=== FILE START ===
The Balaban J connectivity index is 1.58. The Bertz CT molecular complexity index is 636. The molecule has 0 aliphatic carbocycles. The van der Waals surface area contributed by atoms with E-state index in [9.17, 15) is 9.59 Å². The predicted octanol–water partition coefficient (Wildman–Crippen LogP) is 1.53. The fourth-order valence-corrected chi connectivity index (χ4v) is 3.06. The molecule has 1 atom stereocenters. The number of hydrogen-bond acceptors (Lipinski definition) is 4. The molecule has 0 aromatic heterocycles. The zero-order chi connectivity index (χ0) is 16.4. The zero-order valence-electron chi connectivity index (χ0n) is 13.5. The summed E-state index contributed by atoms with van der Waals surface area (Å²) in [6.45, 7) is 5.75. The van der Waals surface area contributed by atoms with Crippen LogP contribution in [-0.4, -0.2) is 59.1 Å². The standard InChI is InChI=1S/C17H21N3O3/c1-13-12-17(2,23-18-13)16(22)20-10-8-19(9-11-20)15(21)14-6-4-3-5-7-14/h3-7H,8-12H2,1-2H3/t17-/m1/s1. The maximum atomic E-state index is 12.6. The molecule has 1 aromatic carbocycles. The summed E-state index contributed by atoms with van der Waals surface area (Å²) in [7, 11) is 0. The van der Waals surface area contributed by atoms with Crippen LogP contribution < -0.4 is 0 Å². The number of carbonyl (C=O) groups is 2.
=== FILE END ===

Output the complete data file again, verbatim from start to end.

The Balaban J connectivity index is 1.58. The Bertz CT molecular complexity index is 636. The molecule has 0 aliphatic carbocycles. The van der Waals surface area contributed by atoms with E-state index in [9.17, 15) is 9.59 Å². The predicted octanol–water partition coefficient (Wildman–Crippen LogP) is 1.53. The fourth-order valence-corrected chi connectivity index (χ4v) is 3.06. The molecule has 1 atom stereocenters. The number of hydrogen-bond acceptors (Lipinski definition) is 4. The molecule has 0 aromatic heterocycles. The zero-order chi connectivity index (χ0) is 16.4. The zero-order valence-electron chi connectivity index (χ0n) is 13.5. The summed E-state index contributed by atoms with van der Waals surface area (Å²) in [6.45, 7) is 5.75. The van der Waals surface area contributed by atoms with Crippen LogP contribution in [-0.4, -0.2) is 59.1 Å². The standard InChI is InChI=1S/C17H21N3O3/c1-13-12-17(2,23-18-13)16(22)20-10-8-19(9-11-20)15(21)14-6-4-3-5-7-14/h3-7H,8-12H2,1-2H3/t17-/m1/s1. The maximum atomic E-state index is 12.6. The molecule has 1 aromatic carbocycles. The summed E-state index contributed by atoms with van der Waals surface area (Å²) in [7, 11) is 0. The van der Waals surface area contributed by atoms with Crippen LogP contribution < -0.4 is 0 Å². The number of carbonyl (C=O) groups is 2.